South Africa Confidence Drops to 2018 Low as Consumers Feel Pain
(Bloomberg) -- South African consumer confidence declined to the lowest level this year in the third quarter as the outlook for the economy and households’ financial prospects declined.
The index dropped to 7 from 22 three months earlier, Johannesburg-based FirstRand Ltd.’s First National Bank retail-banking unit said in an emailed statement Wednesday. The University of Stellenbosch’s Bureau for Economic Research compiles the data on the lender’s behalf.
- Consumer confidence surged to a record in the first quarter as Cyril Ramaphosa’s ascent to the presidency boosted business and investor sentiment and the rand after Jacob Zuma’s nine years in office eroded trust and dented the economy.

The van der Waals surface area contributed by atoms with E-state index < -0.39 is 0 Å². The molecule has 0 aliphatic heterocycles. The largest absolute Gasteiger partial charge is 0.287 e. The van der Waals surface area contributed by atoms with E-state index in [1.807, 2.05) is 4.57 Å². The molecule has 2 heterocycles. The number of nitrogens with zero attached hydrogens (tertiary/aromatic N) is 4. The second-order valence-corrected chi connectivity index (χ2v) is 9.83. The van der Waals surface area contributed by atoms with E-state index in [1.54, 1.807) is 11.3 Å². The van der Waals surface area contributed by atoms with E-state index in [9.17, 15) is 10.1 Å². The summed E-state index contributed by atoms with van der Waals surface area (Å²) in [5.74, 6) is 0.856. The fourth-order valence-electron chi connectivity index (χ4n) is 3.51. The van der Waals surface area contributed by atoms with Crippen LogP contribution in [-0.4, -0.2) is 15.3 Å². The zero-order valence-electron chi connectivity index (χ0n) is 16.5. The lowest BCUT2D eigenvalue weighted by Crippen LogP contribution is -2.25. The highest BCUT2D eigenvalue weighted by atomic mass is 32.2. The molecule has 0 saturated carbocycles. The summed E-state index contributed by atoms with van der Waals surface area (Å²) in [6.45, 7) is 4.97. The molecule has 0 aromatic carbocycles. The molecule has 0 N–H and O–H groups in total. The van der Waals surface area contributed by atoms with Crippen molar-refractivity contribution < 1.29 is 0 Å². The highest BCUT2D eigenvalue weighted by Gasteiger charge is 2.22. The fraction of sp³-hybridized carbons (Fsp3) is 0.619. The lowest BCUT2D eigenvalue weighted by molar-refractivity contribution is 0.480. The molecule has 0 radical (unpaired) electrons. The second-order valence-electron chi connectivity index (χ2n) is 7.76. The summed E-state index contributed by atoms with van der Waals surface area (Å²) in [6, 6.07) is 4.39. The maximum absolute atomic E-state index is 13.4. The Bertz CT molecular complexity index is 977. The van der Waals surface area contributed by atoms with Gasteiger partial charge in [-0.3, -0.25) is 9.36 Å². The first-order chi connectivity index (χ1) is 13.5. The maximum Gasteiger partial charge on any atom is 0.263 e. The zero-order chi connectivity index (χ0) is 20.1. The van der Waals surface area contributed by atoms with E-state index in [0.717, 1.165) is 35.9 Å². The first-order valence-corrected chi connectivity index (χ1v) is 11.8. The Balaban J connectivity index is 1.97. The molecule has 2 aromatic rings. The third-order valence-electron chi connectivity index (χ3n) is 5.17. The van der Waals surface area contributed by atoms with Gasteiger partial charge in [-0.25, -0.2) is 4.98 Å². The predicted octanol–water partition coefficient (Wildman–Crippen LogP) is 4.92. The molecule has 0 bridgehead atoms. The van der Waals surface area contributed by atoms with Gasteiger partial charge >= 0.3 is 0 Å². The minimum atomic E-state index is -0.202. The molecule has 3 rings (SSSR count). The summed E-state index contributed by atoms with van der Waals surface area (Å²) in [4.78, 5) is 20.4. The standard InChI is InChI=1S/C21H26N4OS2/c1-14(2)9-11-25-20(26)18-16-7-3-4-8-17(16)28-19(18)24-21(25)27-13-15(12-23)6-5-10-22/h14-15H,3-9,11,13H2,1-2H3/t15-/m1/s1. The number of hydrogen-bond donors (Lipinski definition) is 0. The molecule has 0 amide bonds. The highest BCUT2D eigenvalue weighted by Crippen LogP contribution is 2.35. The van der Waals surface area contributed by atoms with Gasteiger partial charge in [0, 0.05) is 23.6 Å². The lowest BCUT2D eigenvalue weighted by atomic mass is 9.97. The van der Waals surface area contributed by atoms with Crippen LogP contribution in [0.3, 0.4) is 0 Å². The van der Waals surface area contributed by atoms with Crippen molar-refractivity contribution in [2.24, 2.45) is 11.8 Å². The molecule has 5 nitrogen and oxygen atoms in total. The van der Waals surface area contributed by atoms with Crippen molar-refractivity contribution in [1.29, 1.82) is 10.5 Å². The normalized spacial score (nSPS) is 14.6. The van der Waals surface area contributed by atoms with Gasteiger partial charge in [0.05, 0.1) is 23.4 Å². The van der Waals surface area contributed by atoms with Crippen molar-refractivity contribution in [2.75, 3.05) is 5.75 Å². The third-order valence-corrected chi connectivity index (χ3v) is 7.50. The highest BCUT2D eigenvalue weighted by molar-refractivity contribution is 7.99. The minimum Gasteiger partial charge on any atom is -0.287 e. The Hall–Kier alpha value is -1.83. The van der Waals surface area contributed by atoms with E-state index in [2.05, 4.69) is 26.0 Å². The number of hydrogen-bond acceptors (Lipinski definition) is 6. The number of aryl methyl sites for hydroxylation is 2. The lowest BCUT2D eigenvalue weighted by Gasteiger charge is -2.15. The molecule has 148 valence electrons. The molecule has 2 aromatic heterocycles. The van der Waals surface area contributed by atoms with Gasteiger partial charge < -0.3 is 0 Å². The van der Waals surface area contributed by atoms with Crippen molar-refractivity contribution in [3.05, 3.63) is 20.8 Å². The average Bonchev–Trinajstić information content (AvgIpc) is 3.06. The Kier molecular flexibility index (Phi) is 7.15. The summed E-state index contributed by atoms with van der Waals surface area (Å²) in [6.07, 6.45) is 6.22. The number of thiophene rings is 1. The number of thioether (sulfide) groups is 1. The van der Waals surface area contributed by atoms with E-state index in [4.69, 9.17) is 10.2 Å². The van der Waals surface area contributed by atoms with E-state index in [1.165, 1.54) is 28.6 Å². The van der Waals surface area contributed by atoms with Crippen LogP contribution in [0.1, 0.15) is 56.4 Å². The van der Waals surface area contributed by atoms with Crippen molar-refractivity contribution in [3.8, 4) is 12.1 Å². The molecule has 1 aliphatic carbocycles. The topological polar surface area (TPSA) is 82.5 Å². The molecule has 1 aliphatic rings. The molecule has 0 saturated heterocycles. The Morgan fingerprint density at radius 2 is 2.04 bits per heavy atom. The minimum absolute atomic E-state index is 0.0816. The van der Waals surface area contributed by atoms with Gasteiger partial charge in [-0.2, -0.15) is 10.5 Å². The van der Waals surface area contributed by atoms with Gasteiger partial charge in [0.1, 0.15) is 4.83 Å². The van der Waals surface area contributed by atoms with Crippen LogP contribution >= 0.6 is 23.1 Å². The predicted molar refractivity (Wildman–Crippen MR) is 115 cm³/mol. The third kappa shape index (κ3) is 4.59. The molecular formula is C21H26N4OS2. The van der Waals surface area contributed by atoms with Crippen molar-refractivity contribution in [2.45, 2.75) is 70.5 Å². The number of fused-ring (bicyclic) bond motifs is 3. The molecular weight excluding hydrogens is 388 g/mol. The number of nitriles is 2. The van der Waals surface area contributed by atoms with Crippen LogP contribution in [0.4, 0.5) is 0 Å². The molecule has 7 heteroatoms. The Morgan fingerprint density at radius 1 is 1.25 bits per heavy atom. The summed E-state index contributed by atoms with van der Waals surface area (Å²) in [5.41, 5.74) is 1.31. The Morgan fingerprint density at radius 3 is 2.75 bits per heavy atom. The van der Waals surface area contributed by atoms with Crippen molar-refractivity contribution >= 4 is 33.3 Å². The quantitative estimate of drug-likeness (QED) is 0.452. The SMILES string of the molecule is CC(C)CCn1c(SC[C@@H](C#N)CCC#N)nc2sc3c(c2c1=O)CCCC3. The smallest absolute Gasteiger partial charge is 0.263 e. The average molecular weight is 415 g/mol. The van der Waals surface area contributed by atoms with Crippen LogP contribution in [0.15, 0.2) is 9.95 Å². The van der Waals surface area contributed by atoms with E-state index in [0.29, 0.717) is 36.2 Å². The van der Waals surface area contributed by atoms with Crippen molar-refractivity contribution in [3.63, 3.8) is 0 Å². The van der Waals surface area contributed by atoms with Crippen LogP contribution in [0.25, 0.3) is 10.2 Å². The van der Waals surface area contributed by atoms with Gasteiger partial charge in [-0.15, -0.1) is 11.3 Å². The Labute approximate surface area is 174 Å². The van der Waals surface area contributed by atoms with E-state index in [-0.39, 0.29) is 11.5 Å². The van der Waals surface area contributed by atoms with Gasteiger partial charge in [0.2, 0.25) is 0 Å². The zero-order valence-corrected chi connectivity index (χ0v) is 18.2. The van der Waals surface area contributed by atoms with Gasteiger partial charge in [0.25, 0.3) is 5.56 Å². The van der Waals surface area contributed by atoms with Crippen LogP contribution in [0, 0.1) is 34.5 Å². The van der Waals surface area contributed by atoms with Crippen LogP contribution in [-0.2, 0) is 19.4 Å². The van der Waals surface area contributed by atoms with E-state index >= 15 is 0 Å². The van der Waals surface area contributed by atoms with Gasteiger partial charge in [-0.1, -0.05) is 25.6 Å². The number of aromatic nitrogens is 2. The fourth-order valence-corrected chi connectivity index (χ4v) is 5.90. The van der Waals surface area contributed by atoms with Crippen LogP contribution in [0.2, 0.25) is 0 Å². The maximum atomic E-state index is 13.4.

- “It is not surprising that the index has wilted somewhat after the unprecedented increase and record-high level recorded during the first quarter of 2018. ‘Ramaphoria’ has faded and it has become increasingly clear that domestic economic growth and job creation are still stuck in low gear,” FNB said.
- While the government’s plan to change the constitution to explicitly allow for seizing land without paying for it heartens less affluent consumers, it’s creating apprehension among property owners and the investment community, it said.
- The rand has weakened 11 percent against the dollar this year and the price of fuel, which South Africa imports before refining locally, reached a record high in November, rising 22 percent in the economic hub of Gauteng, from a year earlier, placing pressure on household finances.
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